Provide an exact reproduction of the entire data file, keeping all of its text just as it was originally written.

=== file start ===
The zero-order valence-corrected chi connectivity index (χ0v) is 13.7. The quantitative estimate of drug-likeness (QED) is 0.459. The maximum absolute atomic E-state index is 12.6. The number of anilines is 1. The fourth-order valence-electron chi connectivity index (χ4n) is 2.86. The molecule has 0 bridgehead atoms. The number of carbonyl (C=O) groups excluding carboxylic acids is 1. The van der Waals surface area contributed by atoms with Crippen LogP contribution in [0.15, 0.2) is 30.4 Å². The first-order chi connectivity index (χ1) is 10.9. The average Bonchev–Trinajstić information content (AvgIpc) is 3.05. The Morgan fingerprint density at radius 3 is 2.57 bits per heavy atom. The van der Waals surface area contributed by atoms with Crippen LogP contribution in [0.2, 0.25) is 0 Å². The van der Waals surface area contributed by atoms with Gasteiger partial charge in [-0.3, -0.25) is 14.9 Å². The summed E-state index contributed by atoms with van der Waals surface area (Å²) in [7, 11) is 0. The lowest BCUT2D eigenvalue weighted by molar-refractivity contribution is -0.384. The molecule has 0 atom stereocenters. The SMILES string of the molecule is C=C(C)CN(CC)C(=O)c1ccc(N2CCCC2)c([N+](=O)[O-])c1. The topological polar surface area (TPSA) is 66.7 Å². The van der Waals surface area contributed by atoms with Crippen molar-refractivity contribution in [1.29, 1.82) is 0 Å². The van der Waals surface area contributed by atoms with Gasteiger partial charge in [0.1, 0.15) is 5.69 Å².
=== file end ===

The zero-order valence-corrected chi connectivity index (χ0v) is 13.7. The quantitative estimate of drug-likeness (QED) is 0.459. The maximum absolute atomic E-state index is 12.6. The number of anilines is 1. The fourth-order valence-electron chi connectivity index (χ4n) is 2.86. The molecule has 0 bridgehead atoms. The number of carbonyl (C=O) groups excluding carboxylic acids is 1. The van der Waals surface area contributed by atoms with Crippen LogP contribution in [0.15, 0.2) is 30.4 Å². The first-order chi connectivity index (χ1) is 10.9. The average Bonchev–Trinajstić information content (AvgIpc) is 3.05. The Morgan fingerprint density at radius 3 is 2.57 bits per heavy atom. The van der Waals surface area contributed by atoms with Crippen LogP contribution in [0.2, 0.25) is 0 Å². The van der Waals surface area contributed by atoms with Gasteiger partial charge in [-0.3, -0.25) is 14.9 Å². The summed E-state index contributed by atoms with van der Waals surface area (Å²) in [7, 11) is 0. The lowest BCUT2D eigenvalue weighted by molar-refractivity contribution is -0.384. The molecule has 0 atom stereocenters. The SMILES string of the molecule is C=C(C)CN(CC)C(=O)c1ccc(N2CCCC2)c([N+](=O)[O-])c1. The topological polar surface area (TPSA) is 66.7 Å². The van der Waals surface area contributed by atoms with Crippen molar-refractivity contribution in [1.29, 1.82) is 0 Å². The van der Waals surface area contributed by atoms with Gasteiger partial charge in [0.1, 0.15) is 5.69 Å².